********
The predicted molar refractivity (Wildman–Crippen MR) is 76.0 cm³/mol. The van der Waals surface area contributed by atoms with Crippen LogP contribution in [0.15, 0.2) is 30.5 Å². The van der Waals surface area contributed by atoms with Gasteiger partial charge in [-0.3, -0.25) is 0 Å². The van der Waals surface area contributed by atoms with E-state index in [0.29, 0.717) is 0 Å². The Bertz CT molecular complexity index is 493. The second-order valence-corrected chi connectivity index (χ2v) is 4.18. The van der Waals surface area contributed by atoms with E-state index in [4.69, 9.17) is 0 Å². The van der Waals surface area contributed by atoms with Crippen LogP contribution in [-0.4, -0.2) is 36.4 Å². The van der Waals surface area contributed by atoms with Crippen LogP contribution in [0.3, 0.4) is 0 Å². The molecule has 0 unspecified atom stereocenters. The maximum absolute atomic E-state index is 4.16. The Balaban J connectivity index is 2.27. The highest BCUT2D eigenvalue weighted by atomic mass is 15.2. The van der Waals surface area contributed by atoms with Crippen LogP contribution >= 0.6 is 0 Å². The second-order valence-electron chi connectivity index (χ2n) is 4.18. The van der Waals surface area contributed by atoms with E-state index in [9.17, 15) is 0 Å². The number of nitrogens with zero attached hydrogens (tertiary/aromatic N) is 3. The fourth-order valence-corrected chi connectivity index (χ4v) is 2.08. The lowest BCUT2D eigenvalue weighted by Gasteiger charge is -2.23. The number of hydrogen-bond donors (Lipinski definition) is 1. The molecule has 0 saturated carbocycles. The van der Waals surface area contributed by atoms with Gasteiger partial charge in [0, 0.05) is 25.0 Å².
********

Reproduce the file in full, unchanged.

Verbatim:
The predicted molar refractivity (Wildman–Crippen MR) is 76.0 cm³/mol. The van der Waals surface area contributed by atoms with Crippen LogP contribution in [0.15, 0.2) is 30.5 Å². The van der Waals surface area contributed by atoms with Gasteiger partial charge in [-0.3, -0.25) is 0 Å². The van der Waals surface area contributed by atoms with E-state index in [0.29, 0.717) is 0 Å². The Bertz CT molecular complexity index is 493. The second-order valence-corrected chi connectivity index (χ2v) is 4.18. The van der Waals surface area contributed by atoms with E-state index in [4.69, 9.17) is 0 Å². The van der Waals surface area contributed by atoms with Crippen LogP contribution in [-0.4, -0.2) is 36.4 Å². The van der Waals surface area contributed by atoms with Crippen LogP contribution in [0.3, 0.4) is 0 Å². The molecule has 0 unspecified atom stereocenters. The maximum absolute atomic E-state index is 4.16. The Balaban J connectivity index is 2.27. The highest BCUT2D eigenvalue weighted by atomic mass is 15.2. The van der Waals surface area contributed by atoms with Crippen LogP contribution >= 0.6 is 0 Å². The second-order valence-electron chi connectivity index (χ2n) is 4.18. The van der Waals surface area contributed by atoms with E-state index in [9.17, 15) is 0 Å². The number of nitrogens with zero attached hydrogens (tertiary/aromatic N) is 3. The fourth-order valence-corrected chi connectivity index (χ4v) is 2.08. The lowest BCUT2D eigenvalue weighted by Gasteiger charge is -2.23. The number of hydrogen-bond donors (Lipinski definition) is 1. The molecule has 0 saturated carbocycles. The van der Waals surface area contributed by atoms with Gasteiger partial charge in [0, 0.05) is 25.0 Å².